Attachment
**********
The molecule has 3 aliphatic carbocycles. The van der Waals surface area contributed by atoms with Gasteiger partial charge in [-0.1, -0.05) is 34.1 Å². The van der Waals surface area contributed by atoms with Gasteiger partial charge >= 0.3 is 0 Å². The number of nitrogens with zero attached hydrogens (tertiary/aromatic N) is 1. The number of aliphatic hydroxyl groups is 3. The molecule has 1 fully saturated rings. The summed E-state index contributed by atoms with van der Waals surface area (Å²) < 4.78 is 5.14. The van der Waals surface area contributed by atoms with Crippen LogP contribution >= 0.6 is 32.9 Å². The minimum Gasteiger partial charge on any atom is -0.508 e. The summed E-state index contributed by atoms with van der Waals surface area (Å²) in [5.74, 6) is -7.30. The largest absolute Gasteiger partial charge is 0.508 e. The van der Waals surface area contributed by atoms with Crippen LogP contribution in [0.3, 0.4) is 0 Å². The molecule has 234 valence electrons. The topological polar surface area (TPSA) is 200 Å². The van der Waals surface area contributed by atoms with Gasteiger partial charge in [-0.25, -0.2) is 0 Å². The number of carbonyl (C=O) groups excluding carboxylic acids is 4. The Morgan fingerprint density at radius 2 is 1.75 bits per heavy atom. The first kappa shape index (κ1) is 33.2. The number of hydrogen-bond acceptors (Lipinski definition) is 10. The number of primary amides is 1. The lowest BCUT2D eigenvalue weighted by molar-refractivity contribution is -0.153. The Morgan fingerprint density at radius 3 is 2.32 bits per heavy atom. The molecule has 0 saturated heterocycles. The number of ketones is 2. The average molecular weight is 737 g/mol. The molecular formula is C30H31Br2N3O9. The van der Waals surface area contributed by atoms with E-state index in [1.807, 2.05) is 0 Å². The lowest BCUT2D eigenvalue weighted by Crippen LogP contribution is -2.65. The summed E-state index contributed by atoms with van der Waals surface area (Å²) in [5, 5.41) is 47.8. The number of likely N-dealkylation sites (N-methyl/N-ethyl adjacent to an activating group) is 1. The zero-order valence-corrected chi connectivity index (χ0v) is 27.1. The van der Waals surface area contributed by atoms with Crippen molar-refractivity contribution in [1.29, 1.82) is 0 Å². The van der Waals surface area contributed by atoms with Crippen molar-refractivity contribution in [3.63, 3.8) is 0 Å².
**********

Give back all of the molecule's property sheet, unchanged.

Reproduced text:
The molecule has 3 aliphatic carbocycles. The van der Waals surface area contributed by atoms with Gasteiger partial charge in [-0.1, -0.05) is 34.1 Å². The van der Waals surface area contributed by atoms with Gasteiger partial charge >= 0.3 is 0 Å². The number of nitrogens with zero attached hydrogens (tertiary/aromatic N) is 1. The number of aliphatic hydroxyl groups is 3. The molecule has 1 fully saturated rings. The summed E-state index contributed by atoms with van der Waals surface area (Å²) < 4.78 is 5.14. The van der Waals surface area contributed by atoms with Crippen LogP contribution >= 0.6 is 32.9 Å². The minimum Gasteiger partial charge on any atom is -0.508 e. The summed E-state index contributed by atoms with van der Waals surface area (Å²) in [5.74, 6) is -7.30. The largest absolute Gasteiger partial charge is 0.508 e. The van der Waals surface area contributed by atoms with Crippen LogP contribution in [0.3, 0.4) is 0 Å². The molecule has 234 valence electrons. The topological polar surface area (TPSA) is 200 Å². The van der Waals surface area contributed by atoms with Gasteiger partial charge in [-0.25, -0.2) is 0 Å². The number of carbonyl (C=O) groups excluding carboxylic acids is 4. The Morgan fingerprint density at radius 2 is 1.75 bits per heavy atom. The first kappa shape index (κ1) is 33.2. The number of hydrogen-bond acceptors (Lipinski definition) is 10. The number of primary amides is 1. The lowest BCUT2D eigenvalue weighted by molar-refractivity contribution is -0.153. The Morgan fingerprint density at radius 3 is 2.32 bits per heavy atom. The molecule has 0 saturated heterocycles. The number of ketones is 2. The average molecular weight is 737 g/mol. The molecular formula is C30H31Br2N3O9. The van der Waals surface area contributed by atoms with E-state index in [1.807, 2.05) is 0 Å². The lowest BCUT2D eigenvalue weighted by Crippen LogP contribution is -2.65. The summed E-state index contributed by atoms with van der Waals surface area (Å²) in [5, 5.41) is 47.8. The number of likely N-dealkylation sites (N-methyl/N-ethyl adjacent to an activating group) is 1. The zero-order valence-corrected chi connectivity index (χ0v) is 27.1. The van der Waals surface area contributed by atoms with Crippen molar-refractivity contribution in [1.29, 1.82) is 0 Å². The van der Waals surface area contributed by atoms with Crippen molar-refractivity contribution in [3.63, 3.8) is 0 Å².